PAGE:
A variable and very common shrub, prostrate to erect, to 1.5 metres tall.
It is widespread in all states except Western Australia and the Northern Territory and grows on a wide range of soils in full sun or part shade. Grows from the coast out to the western plains in NSW.
Often found on sandy soils, in heathland, shrubland as well as dry sclerophyll woodlands and heathlands
Pimelea spp. have simple leaves (opposite or alternate). In this species, the leaves are in opposite-decussate pairs, glabrous, narrow egg-shaped to elliptic, to 40 mm long and to about 1 cm wide, green to blue-green.
The flowers are white, sometimes pink, mostly 10–20 mm long. They are arranged in heads of between seven and sixty, positioned terminally on the stems. Some flowers are bisexual and others are female, the female flowers shorter, mostly appearing in Spring but often seen all year around.
The fruit is a green nut, about 3–5 mm long, and excrete oil.
In a garden situation, it prefers a well-drained soil and prune after flowering to keep compact and enhance flowering. Dappled or full sun.
Can be grown in a mass display on a raised bed or rockery with other plants to good effect.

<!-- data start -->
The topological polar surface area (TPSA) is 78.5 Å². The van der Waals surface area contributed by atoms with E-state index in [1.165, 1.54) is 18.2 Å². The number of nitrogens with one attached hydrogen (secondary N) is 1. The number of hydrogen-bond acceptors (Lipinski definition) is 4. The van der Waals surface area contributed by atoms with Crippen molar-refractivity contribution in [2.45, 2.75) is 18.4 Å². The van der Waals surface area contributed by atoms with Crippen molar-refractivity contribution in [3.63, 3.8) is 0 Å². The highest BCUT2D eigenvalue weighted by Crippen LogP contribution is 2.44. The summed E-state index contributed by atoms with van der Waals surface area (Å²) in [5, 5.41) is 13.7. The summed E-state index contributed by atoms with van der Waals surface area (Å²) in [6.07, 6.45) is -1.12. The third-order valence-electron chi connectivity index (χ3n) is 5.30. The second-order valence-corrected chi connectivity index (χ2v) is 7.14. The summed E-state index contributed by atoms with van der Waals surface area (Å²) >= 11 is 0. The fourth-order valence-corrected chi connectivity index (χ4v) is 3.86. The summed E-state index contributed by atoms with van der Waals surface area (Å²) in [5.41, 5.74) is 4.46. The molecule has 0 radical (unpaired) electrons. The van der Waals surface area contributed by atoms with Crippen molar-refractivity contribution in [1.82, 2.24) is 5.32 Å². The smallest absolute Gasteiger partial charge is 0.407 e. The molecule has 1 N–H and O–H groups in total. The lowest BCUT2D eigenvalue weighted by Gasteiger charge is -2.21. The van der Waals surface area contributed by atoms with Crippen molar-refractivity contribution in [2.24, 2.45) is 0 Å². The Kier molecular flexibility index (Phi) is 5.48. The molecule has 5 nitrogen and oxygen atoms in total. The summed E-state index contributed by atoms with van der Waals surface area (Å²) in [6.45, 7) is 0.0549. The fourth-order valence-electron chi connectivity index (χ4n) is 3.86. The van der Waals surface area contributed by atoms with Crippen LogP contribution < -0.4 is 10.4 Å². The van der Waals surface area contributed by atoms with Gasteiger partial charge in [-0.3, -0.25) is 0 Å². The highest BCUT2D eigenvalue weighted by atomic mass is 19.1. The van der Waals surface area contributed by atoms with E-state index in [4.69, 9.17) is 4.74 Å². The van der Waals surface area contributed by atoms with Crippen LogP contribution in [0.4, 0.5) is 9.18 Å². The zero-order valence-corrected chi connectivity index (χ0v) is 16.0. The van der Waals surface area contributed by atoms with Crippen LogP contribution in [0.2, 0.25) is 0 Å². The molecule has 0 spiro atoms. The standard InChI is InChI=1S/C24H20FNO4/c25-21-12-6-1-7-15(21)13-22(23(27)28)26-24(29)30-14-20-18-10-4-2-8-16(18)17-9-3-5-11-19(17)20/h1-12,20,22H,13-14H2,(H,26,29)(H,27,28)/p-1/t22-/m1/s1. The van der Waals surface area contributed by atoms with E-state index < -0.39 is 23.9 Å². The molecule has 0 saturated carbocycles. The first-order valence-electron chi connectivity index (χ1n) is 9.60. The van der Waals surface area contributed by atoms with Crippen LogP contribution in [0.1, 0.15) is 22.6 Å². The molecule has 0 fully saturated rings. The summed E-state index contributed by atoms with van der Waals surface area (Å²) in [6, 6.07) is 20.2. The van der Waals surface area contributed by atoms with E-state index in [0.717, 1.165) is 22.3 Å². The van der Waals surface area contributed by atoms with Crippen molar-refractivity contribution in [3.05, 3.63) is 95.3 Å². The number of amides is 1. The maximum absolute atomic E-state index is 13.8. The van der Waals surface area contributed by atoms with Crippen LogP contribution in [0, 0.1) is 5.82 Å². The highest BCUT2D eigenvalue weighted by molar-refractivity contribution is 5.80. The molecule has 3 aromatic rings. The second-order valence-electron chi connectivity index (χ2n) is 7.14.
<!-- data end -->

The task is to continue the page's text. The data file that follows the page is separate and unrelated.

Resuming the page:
No reported pests or diseases.
A prostrate form grows in the ACT, so may be frost hardy.
One recent cultivar is ‘White Jewel’, growing 40 cm high and 50 to 80 cm wide with white flowers.
From cuttings and strikes with good success. Very hard from seed.
The bark of P. linifolia can be processed into fine strong thread for catching the bogong moth (Agrotis infusa). This string, called a ‘Bushman’s bootlace’, is produced by a traditional method that involves wetting, drying, beating and rolling the material.
Note: it is known to be toxic to animals if eaten.
Pimeleas would mostly regenerate from seed after fire.
Pimelea is a genus of about 110 species, occurring in Australia and New Zealand only. Australia has about 90 species, occurring in all states and territories. NSW currently has about 32 species – which includes some species-complexes and some which are threatened with extinction.
Pimelea – from Ancient Gk. pimele (πιμέλη) meaning “fat” or “lard”, presumably referring to the oily seeds or fleshy cotyledons.
linifolia – Latin – having leaves like the genus Linum, known as ‘flax’.
This species is not considered to be at risk of extinction in the wild.
NSW Flora Online (PlantNET) – Pimelea linifolia profile page http://plantnet.rbgsyd.nsw.gov.au/cgi-bin/NSWfl.pl?page=nswfl&lvl=sp&name=Pimelea~linifolia
Wikipedia – Pimelea linifolia profile page https://en.wikipedia.org/wiki/Pimelea_linifolia
Wrigley, J.W. & Fagg, M.I. (2001). Australian Native Plants – Propagation, cultivation and use in landscaping. 4th edition. New Holland Publishers, Pty. Ltd. Australia.